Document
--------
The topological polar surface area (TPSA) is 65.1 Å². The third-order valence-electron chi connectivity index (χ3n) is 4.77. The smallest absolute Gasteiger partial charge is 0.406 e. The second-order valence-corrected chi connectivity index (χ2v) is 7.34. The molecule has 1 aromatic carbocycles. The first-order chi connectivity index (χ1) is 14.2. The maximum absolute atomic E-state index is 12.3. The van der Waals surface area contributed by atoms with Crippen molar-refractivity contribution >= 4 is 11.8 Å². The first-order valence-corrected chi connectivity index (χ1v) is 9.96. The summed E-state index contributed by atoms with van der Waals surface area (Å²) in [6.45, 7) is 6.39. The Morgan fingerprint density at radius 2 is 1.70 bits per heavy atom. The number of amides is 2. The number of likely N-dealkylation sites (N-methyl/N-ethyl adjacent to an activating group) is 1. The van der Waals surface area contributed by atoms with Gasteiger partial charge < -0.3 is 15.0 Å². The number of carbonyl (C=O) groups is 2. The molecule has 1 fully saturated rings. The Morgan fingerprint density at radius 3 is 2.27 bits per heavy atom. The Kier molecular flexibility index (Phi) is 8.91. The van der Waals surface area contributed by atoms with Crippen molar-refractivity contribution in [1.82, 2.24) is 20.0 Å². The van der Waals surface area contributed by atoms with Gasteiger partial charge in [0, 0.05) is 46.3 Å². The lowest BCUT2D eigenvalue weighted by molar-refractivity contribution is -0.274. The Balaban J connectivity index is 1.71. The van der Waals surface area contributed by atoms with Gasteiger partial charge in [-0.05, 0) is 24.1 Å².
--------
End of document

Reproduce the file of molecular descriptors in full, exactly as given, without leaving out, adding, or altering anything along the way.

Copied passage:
The topological polar surface area (TPSA) is 65.1 Å². The third-order valence-electron chi connectivity index (χ3n) is 4.77. The smallest absolute Gasteiger partial charge is 0.406 e. The second-order valence-corrected chi connectivity index (χ2v) is 7.34. The molecule has 1 aromatic carbocycles. The first-order chi connectivity index (χ1) is 14.2. The maximum absolute atomic E-state index is 12.3. The van der Waals surface area contributed by atoms with Crippen molar-refractivity contribution >= 4 is 11.8 Å². The first-order valence-corrected chi connectivity index (χ1v) is 9.96. The summed E-state index contributed by atoms with van der Waals surface area (Å²) in [6.45, 7) is 6.39. The Morgan fingerprint density at radius 2 is 1.70 bits per heavy atom. The number of amides is 2. The number of likely N-dealkylation sites (N-methyl/N-ethyl adjacent to an activating group) is 1. The van der Waals surface area contributed by atoms with Gasteiger partial charge < -0.3 is 15.0 Å². The number of carbonyl (C=O) groups is 2. The molecule has 1 fully saturated rings. The Morgan fingerprint density at radius 3 is 2.27 bits per heavy atom. The Kier molecular flexibility index (Phi) is 8.91. The van der Waals surface area contributed by atoms with Crippen molar-refractivity contribution in [1.82, 2.24) is 20.0 Å². The van der Waals surface area contributed by atoms with Gasteiger partial charge in [0, 0.05) is 46.3 Å². The lowest BCUT2D eigenvalue weighted by molar-refractivity contribution is -0.274. The Balaban J connectivity index is 1.71. The van der Waals surface area contributed by atoms with Gasteiger partial charge in [-0.05, 0) is 24.1 Å².